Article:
drainage , over crowding and filth ; and that precisely in proportion as these causes were removed the curse of fever was checked and diminished . It bad been found , without an exception , that wherever unitary measures were introduced , typhus fever , continued fever , and scarlet fever diminished . In proportion as a district was drained and cleansed would typhus feyer and continued fever diminish . The ratio had been well calculated . So soon as any part of a town , court , or even a house in a town , was cleansed the ftver would begin to diminish . Thus they held a power over disea = e by the application of sanitary measures . The opinions of writers , and particularly of physicians , upon tho subject were ruled greatly by what they had learned when students ! in the great
medical hospitals where they had been educated . They had bees accustomed to see typhus fever in the hospitals , and had witnessed nurses , students , and physicians attacked by it . Bat it should be recollected that those nurses , students , and physicians had been immersed , as it were , in the disease , in the very atmosphere which was the cause of typhus fever , and exposed to the pestilential exhalations of the discharges of typhus patients , which were known to bs very offensive . But supposing the fever patients hadnotbsen placed in those hospitals—supposing they had been carried to an isolated spot , a hill district , for instance , and assistance given to them there , then they would bs able to see whether the physicians , students , and ndrses in attendance npon
them in a pare atmosphere would bo actually affected by contagion . That experiment had , however , yet to be performed . _ He had consulted a vast number of eminent physicians in England , and he had been unable to find one who believed in infection or contagion in typhus fever . His own conviction was that there was no proof whatever of continued or typhus fever being , in any circumstances , contagious . Typhus fever , scarlatina , and cholera were not produced by two causes , for they never saw in nature the same specific result produced by two different causes . Seeing , then , that in proportion at sanitary measures were carried out in towns , streets , and houses , fever diminished , so he believed , if sanitary measures were universally introduced and completed ,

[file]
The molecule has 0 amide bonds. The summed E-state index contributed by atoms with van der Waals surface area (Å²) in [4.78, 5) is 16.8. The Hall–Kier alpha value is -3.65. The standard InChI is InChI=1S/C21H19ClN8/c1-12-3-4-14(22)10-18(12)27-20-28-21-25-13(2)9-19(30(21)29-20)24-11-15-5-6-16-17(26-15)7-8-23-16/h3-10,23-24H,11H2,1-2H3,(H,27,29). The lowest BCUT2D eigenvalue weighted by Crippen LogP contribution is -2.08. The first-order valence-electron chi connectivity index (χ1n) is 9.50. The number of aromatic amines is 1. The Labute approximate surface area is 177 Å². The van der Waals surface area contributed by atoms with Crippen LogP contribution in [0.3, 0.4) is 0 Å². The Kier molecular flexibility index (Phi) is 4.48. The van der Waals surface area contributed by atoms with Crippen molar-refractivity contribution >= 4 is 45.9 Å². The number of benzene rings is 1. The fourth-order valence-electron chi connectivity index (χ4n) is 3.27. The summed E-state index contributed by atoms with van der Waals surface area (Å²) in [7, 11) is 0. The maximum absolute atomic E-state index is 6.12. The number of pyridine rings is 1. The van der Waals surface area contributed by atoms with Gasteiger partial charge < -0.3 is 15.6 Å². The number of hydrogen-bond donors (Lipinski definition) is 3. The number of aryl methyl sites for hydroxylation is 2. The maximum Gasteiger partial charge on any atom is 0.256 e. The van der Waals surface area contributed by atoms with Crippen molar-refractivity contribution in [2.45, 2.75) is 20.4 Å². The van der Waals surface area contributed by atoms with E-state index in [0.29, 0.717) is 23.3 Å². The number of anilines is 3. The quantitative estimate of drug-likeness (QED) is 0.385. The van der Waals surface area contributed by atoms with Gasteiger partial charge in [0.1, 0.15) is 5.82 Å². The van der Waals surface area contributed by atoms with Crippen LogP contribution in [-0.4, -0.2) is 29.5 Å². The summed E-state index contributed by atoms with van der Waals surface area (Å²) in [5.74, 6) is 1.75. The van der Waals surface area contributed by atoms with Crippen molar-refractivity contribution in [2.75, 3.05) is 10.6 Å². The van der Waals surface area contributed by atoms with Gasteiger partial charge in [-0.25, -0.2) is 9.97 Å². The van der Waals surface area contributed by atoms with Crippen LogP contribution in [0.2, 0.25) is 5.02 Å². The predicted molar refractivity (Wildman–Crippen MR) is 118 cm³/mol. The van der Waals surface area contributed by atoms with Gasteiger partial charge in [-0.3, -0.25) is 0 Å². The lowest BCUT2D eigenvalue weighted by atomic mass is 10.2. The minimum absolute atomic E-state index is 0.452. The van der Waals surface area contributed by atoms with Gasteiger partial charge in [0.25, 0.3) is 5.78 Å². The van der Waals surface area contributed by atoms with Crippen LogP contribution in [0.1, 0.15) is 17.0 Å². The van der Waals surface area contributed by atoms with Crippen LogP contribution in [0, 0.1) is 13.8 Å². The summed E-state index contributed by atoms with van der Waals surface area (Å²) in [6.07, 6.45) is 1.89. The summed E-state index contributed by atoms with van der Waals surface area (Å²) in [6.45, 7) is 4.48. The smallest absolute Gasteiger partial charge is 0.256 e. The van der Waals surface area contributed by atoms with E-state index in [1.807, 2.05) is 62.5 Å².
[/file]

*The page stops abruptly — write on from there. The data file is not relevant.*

we should hear little of such a thing as typhus fever . In consequence of the filth and over crowding of human beings into habitations which were unfit for the residence of man , in the moat unhealthy districts of England , it appeared , that of 100 . 000 persons born 50 . 000 would die under the age of five years . Those districts were Liverpool and Manchester * Naw , this question of disease did not touch that of food . It was certain that the inhabitants of Manchester and Liverpool . taking them by thousands , consumed a larger portion of animal food , and were better warmed than the people living in the country . It was not a question of food , then . It was something especially relating to the aggregations of men . ( It was not poverty . And the same thing would be apparent in regard to cholera . Tarn to one of the healthiest
counties in England , Surrey ; and when they saw that of 100 , 600 persona bora in that county , only 20 , 000 would die at the age of fire * was there not great cause for inquiry presented in this fact ! Whereas one half or more of those who were born in the pestilential centres of our manufactures perished under the age of fire , and only one-fifth died in an agriouliural district ; was it not enough to stir up all the mental powers that could influence and direct human society ? The tables from which he had cited this told some very terrible things . It had been found , for instance , with reference to Liverpool , that the average at which the gentry died was forty-three years , or it waa four or fire years ago ; and that among the mechanics and operatives the average age at which they died was fifteen , sixteen , or seyenteen years ; the operative lost , therefore , twenty-eight years of human existence , Was that a state ot things .